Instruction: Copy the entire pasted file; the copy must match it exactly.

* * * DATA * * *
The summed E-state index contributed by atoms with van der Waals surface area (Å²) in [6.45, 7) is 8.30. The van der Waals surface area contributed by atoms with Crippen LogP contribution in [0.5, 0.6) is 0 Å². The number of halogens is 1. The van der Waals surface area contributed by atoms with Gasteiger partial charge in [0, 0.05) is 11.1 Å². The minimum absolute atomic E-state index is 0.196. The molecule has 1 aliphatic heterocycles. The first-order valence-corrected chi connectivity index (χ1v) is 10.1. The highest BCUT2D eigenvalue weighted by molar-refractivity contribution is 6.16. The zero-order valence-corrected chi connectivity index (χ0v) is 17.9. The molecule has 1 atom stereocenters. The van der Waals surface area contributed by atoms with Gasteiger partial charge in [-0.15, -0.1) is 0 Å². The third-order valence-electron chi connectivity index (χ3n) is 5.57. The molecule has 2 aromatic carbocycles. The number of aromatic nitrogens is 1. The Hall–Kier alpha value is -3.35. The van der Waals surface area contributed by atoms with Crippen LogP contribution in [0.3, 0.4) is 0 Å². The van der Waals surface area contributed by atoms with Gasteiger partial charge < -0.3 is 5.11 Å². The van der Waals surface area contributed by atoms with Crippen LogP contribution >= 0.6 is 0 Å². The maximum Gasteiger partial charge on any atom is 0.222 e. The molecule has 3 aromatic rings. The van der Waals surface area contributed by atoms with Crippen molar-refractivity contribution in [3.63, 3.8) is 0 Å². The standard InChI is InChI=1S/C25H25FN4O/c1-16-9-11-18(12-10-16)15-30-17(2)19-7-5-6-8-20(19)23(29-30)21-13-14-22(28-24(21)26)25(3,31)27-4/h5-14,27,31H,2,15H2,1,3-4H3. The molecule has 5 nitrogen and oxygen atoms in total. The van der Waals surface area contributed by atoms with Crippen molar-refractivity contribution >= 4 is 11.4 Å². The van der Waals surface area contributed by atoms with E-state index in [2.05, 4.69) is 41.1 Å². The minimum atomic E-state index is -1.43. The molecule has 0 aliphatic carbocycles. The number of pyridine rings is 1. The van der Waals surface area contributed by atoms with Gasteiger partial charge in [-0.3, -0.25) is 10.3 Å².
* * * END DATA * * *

The summed E-state index contributed by atoms with van der Waals surface area (Å²) in [6.45, 7) is 8.30. The van der Waals surface area contributed by atoms with Crippen LogP contribution in [0.5, 0.6) is 0 Å². The number of halogens is 1. The van der Waals surface area contributed by atoms with Gasteiger partial charge in [0, 0.05) is 11.1 Å². The minimum absolute atomic E-state index is 0.196. The molecule has 1 aliphatic heterocycles. The first-order valence-corrected chi connectivity index (χ1v) is 10.1. The highest BCUT2D eigenvalue weighted by molar-refractivity contribution is 6.16. The zero-order valence-corrected chi connectivity index (χ0v) is 17.9. The molecule has 1 atom stereocenters. The van der Waals surface area contributed by atoms with Gasteiger partial charge in [-0.15, -0.1) is 0 Å². The third-order valence-electron chi connectivity index (χ3n) is 5.57. The molecule has 2 aromatic carbocycles. The number of aromatic nitrogens is 1. The Hall–Kier alpha value is -3.35. The van der Waals surface area contributed by atoms with Crippen LogP contribution in [0.3, 0.4) is 0 Å². The van der Waals surface area contributed by atoms with Gasteiger partial charge < -0.3 is 5.11 Å². The van der Waals surface area contributed by atoms with Crippen LogP contribution >= 0.6 is 0 Å². The maximum Gasteiger partial charge on any atom is 0.222 e. The molecule has 3 aromatic rings. The van der Waals surface area contributed by atoms with Crippen molar-refractivity contribution in [3.63, 3.8) is 0 Å². The standard InChI is InChI=1S/C25H25FN4O/c1-16-9-11-18(12-10-16)15-30-17(2)19-7-5-6-8-20(19)23(29-30)21-13-14-22(28-24(21)26)25(3,31)27-4/h5-14,27,31H,2,15H2,1,3-4H3. The molecule has 5 nitrogen and oxygen atoms in total. The van der Waals surface area contributed by atoms with Crippen molar-refractivity contribution >= 4 is 11.4 Å². The van der Waals surface area contributed by atoms with E-state index in [2.05, 4.69) is 41.1 Å². The minimum atomic E-state index is -1.43. The molecule has 0 aliphatic carbocycles. The number of pyridine rings is 1. The van der Waals surface area contributed by atoms with Gasteiger partial charge in [-0.3, -0.25) is 10.3 Å².